Both prominent members of the Chicago art community, Richard Hull and Madeline Nusser have built a significant art collection that reflects their own proximity to and involvement in the scene. Like other artist/collectors, much of their collection has come either as gifts, trades or purchases from friends and colleagues. As such, the work offers a veritable survey of Chicago art, spanning decades, genres and various artist groups.
The works selected for “858” remain true to the Hull-Nusser household. Folk and craft objects are interspersed among works of fine art without hierarchy. Every piece of art, high or low, is valued for its craft and cultural significance. In their own domestic viewing space, these objects emit a quiet influence as a part of a familiar background. The exhibition aims to recreate the collective force and overlapping energies in their private environment.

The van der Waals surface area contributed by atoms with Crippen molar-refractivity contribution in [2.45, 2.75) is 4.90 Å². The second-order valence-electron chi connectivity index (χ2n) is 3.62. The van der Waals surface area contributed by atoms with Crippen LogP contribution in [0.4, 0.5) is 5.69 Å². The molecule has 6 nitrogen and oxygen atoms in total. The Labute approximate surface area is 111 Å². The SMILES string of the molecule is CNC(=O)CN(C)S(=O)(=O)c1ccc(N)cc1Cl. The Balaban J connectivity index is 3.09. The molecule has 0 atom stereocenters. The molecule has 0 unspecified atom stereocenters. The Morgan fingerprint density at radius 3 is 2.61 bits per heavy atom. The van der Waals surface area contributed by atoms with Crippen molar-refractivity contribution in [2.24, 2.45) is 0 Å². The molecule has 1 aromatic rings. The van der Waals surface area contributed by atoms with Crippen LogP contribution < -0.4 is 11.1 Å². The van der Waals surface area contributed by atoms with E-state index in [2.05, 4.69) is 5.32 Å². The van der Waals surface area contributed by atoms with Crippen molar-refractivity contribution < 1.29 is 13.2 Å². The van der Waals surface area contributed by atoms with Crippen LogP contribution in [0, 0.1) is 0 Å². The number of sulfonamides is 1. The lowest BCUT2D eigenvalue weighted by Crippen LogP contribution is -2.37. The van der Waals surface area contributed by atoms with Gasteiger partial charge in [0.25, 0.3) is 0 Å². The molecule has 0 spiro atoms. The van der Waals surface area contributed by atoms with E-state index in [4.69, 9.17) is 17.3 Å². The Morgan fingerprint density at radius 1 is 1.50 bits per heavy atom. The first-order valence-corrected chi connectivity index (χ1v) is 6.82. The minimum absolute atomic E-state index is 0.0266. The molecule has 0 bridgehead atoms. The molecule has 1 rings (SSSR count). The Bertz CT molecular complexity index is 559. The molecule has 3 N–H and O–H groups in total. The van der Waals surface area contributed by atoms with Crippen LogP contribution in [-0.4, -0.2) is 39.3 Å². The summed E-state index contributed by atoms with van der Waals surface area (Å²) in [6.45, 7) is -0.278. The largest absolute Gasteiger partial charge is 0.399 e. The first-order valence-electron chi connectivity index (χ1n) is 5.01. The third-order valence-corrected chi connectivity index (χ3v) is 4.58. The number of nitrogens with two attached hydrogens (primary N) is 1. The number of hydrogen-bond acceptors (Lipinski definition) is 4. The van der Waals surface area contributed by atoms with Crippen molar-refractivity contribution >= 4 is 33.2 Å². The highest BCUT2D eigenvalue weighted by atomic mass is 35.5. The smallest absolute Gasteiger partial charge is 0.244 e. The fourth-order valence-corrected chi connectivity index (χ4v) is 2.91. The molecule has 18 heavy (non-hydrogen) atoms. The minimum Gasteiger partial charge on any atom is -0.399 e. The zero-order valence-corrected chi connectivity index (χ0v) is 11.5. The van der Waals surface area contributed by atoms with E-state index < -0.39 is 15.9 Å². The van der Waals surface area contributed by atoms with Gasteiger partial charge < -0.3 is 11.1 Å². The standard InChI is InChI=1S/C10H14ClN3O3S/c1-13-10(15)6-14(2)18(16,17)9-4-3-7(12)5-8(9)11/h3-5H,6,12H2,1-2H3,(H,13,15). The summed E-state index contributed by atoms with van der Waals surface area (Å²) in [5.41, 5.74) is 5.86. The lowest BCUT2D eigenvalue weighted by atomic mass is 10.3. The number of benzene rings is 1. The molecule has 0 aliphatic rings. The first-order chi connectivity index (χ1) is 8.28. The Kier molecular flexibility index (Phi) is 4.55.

Inasmuch as the exhibition is an intimate look into the tastes and influences of its curators, it is also a reflection on the overall practice of artists as collectors. Chicago is rife with private artists’ collections turned public—the Roger Brown Study Collection, the Henry Darger Room at Intuit and, more recently, the Ray Yoshida collection on view at the Kohler Foundation in Sheboygan, WI. These displays demonstrate how the act of collecting contributes to an artist’s oeuvre. “858,” with its focus on peers’ work, also underlines the significance of trades, purchases and gifting among artists—a support system so vital to artist communities across the globe, and one that offers a meaningful alternative to conventional support structures.
Richard Hull is a painter and Adjunct Associate Professor at the School of the Art Institute of Chicago. His work is in various collections, including the Art Institute of Chicago, Museum of Contemporary Art Chicago and the Smithsonian. He is represented by Western Exhibitions/Scott Speh Gallery and began showing at Phyllis Kind Gallery, Chicago-New York, in 1979.
Madeline Nusser is a writer, editor and culture critic. She contributes to several local and national publications, pens the real estate column for the Sun-Times and spent eight years as a writer and editor for Time Out Chicago.